By: Jean Johnson for Veins1
How does being paralyzed on your left side and living the rest of your life from a wheel chair sound? That’s what happened to Mack Lowell at the relatively young age of 62. [For the full story of Lowell’s stroke, along with his amazingly upbeat insights, see The Night the Music Stopped on Veins1.]
|Ten Steps to Better Blood Pressure, Adapted from Harvard Medical School
Check it. “You can’t do much about your blood pressure unless you know what it is.”
Get moving. Even a brisk walk helps because it “improves blood vessel flexibility and heart function.” Also Harvard notes that people can lower their pressure by 10 points through regular exercise.
Eat right. Go for food that is not processed: fresh vegetables and fruits, whole grains, beans, nuts, fish, low-fat dairy, poultry. Avoid red meat, sugar, and saturated fat.
Control your weight. Harvard observes that even a drop in 10 pounds can make a significant difference in blood pressure.
Don’t smoke. Nicotine constricts the small blood vessels and is no one’s friend. Even smoking one cigarette can send the systolic blood pressure up 20 points momentarily.
Drink alcohol in moderation. More than one drink daily for women and two for men can contribute to high blood pressure.
Shake up your salts. The goal is no more than one teaspoon total per day. Processed foods especially harbor high salt contents and thus the American Medical Association has asked them to cut sodium content in foods by 50 percent by the year 2016.
Sleep is good. Harvard recommends six hours at the very least and eight as the more appropriate range for most.
Reduce stress. “As surely as mental and emotional stress can raise blood pressure, meditation, deep breathing, and other stress-busting activities can lower it.”
Stick with your medications. There’s no substitute for faithfully taking the pills prescribed by one’s physician. While a person will not be able to feel the results of the medication, it is critical in normalizing pressures that are dangerously high.
As he now knows, hypertension is nothing to fool around with. Even though the disease is silent and usually causes no discernible symptoms, its destructive work proceeds until at last, sweeping and dire consequences can manifest in any number of ways including the stroke that took Lowell down.
How High Blood Pressure Works and Its Danger Zones
The two numbers of a blood pressure reading are worth considering. The high number, called the systolic, reflects the highest pressure in the arteries that occurs precisely at the moment the heart beats and sends another round of fresh oxygenated blood to the body. The diastolic, or lower reading, records the pressure in between the beats when the heart is at rest.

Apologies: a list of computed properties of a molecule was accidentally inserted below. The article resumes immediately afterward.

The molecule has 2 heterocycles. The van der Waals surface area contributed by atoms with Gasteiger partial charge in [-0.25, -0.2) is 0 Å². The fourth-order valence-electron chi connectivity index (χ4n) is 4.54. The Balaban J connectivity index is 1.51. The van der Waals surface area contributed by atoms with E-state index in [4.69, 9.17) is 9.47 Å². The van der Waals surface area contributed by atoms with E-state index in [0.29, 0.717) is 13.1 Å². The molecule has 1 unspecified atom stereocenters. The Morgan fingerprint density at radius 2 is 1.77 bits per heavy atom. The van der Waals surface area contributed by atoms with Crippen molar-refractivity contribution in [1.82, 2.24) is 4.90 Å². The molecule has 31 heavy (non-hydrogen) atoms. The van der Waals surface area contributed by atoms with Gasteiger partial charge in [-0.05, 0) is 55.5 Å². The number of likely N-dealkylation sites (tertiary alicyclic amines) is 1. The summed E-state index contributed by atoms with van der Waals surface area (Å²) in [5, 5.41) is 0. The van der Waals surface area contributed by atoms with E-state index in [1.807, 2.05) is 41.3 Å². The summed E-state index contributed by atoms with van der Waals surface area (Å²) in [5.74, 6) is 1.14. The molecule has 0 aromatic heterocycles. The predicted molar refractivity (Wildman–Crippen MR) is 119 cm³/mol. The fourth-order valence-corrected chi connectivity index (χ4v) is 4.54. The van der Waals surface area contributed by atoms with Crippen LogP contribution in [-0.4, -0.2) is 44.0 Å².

A reading of 120/80 mm Hg is considered normal, and 140/90 mm Hg or more means a patient has high blood pressure. Readings between 120/80 mm and 139/89 mm Hg are considered pre-hypertensive; patients should learn behaviors useful in bringing the numbers down. Harvard Medical School states in one of its publications, Hypertension: Controlling the Silent Killer, that “the danger zone starts at lower pressures than experts once believed.”
Blood pressure fluctuates throughout the day and is generally lowest when sleeping. It rises when a person is active as well as when they are excited or nervous. Nearly one in three Americans has hypertension, and according to the National Heart Lung and Blood Institute (NHLBI,) “Once high blood pressure develops, it usually lasts a lifetime.” That said, the NHLBI states, “The good news is that it can be treated and controlled.”
Why High Blood Pressure Is Dangerous
Because the heart pumps blood into the circulation system at the rate of 60 to 70 beats per minute, consistent high pressure can cause significant wear and tear on the body’s vital organs. In particular, sustained, untreated blood pressure can cause the heart to enlarge – which may lead to heart failure. Further, enduring more pressure than they were designed to withstand, the blood vessels can develop small bulges called aneurysms. These bulges can burst without warning and are commonly found in the main artery leading from the heart (aorta), arteries in the brain, legs, intestines, and the ones leading to the spleen. When an artery in the brain bursts, stroke or a cerebral vascular hemorrhage like the one Lowell had ensues.
Kidneys also depend on good supplies of blood; high blood pressure can cause the arteries that feed these critical organs to narrow. As with the heart, when the kidneys are forced to carry on under this type of duress, they can fail. In a 2006 study of more than 720,000 adult patients with chronic kidney disease, cardiologists looked specifically at associations between high blood pressure and sleep apnea. Researchers found that high blood pressure was generally present with sleep apnea, regardless of whether the patient had kidney disease. When both sleep apnea and chronic kidney disease were present, rates of high blood pressure increased.
Although the eyes can sometimes be left out of the high blood pressure discussion, they are also very much influenced. Blood vessels in the eyes can burst or bleed under excess pressure. Vision changes or even blindness can result.
In the second part of this series on hypertension, we’ll explore behaviors that contribute to the disease as well as lifestyle changes that institutions from Harvard to the Mayo Clinic and beyond recommend.